Occassionally just when it seems like I may be making a new client relationship I am asked “How do I know that I can trust you?” The posing of the question is not unreasonable when you consider that they may be about to hand over the advice on their investment, pension, life asurance and financing to someone that was, up to a day or two previous, a total stranger!
When you reflect further on those high profile cases in the media of advisers who have compromised client assets, it is only right and fitting that the issue is addressed. After all, if you have just spent a lifetime accumulating wealth you need to be sure about who will be helping you manage it going forward. And if the adviser cannot prove their bona fides you would be right to walk away. So what bona fides do you need to establish?
In Ireland, all financial advisers usually have two public profiles that can be investigated quite easily. The first is the website of the Central Bank of Ireland which is the regulator for financial advice in Ireland, http://registers.financialregulator.ie/ . Using this you can find out if the business with whom you are dealing with is authorised to deal with individuals resident in the Republic of Ireland. If they don’t appear on this website, then you should consider dropping them immediately as there is a very high probability that they are not a legitimate business. Alternatively, if they are a legitimate business it is quite probable that they are not dealing in a regulated product and as such you will not be covered by the ICCL which is the investment industry’s compensation fund. The coverage of this fund can be viewed at http://www.investorcompensation.ie/index.php – in essence, you are only covered if the adviser is dealing in regulated products in which he/she is authorised to deal in or advise on. For this you need to refer to the aforementioned regulator website to check out exactly what products that they are authorised for.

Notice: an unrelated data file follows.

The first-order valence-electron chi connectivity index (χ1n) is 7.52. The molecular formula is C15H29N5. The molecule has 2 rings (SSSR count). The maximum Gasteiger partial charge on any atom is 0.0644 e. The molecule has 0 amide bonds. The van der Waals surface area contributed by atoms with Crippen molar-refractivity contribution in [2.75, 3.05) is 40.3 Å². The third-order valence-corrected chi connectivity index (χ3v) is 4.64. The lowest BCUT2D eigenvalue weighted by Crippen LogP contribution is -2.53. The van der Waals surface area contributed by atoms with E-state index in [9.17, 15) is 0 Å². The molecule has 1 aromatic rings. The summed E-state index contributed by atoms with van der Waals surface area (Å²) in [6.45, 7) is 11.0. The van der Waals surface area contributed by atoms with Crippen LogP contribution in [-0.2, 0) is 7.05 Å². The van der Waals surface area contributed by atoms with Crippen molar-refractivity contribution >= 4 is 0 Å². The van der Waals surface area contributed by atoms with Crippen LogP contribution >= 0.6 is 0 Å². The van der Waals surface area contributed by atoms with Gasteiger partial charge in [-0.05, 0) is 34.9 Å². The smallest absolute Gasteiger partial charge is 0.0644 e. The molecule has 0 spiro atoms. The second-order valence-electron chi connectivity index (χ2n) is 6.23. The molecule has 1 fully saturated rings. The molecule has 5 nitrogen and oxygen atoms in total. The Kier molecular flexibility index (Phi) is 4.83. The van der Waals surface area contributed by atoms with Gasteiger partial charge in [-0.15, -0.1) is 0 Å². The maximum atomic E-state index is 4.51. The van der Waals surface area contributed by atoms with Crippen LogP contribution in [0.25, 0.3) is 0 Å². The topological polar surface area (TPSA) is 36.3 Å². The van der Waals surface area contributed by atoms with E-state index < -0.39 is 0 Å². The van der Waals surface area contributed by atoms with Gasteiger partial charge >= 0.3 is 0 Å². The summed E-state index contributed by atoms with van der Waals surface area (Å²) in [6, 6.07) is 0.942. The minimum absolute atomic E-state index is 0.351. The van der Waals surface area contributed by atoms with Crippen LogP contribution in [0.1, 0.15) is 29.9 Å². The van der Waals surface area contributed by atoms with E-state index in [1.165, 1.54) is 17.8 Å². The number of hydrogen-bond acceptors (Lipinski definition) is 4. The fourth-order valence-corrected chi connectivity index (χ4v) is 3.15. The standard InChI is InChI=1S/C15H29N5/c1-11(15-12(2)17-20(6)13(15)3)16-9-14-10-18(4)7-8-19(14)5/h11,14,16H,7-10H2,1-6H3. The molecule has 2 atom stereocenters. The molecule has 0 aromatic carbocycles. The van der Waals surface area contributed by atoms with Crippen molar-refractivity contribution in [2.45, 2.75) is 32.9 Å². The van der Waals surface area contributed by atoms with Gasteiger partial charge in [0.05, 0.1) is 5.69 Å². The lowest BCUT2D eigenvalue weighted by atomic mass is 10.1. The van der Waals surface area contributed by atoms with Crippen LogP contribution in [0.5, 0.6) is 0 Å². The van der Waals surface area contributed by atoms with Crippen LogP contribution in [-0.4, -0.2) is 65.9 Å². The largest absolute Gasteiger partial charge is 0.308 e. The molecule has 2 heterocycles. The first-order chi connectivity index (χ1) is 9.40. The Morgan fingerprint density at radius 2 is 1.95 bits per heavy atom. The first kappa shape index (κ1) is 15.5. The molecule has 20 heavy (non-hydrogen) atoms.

Following on from this you need to be sure that the particular adviser is knowledgeable enough to give you specific advice. While Brokers Ireland (in its previous organisational forms of the Irish Brokers Association and PIBA)supported the concept of “Grandfathering” i.e. allowing those with long service in the financial advice business to be deemed worthy of giving financial advice by way of their longevity in the industry without having a professional qualification, I would hold a different view.
Put quite simply, I would feel that, at the very least, any prospective client has a right to deal with a Qualified Financial Adviser (QFA) . This is someone who has at least proven a minimum professional understanding of the financial services industry. As the QFA qualification itself is about 15 years in the Irish market place there has been ample time for someone who is serious about their business to prove it.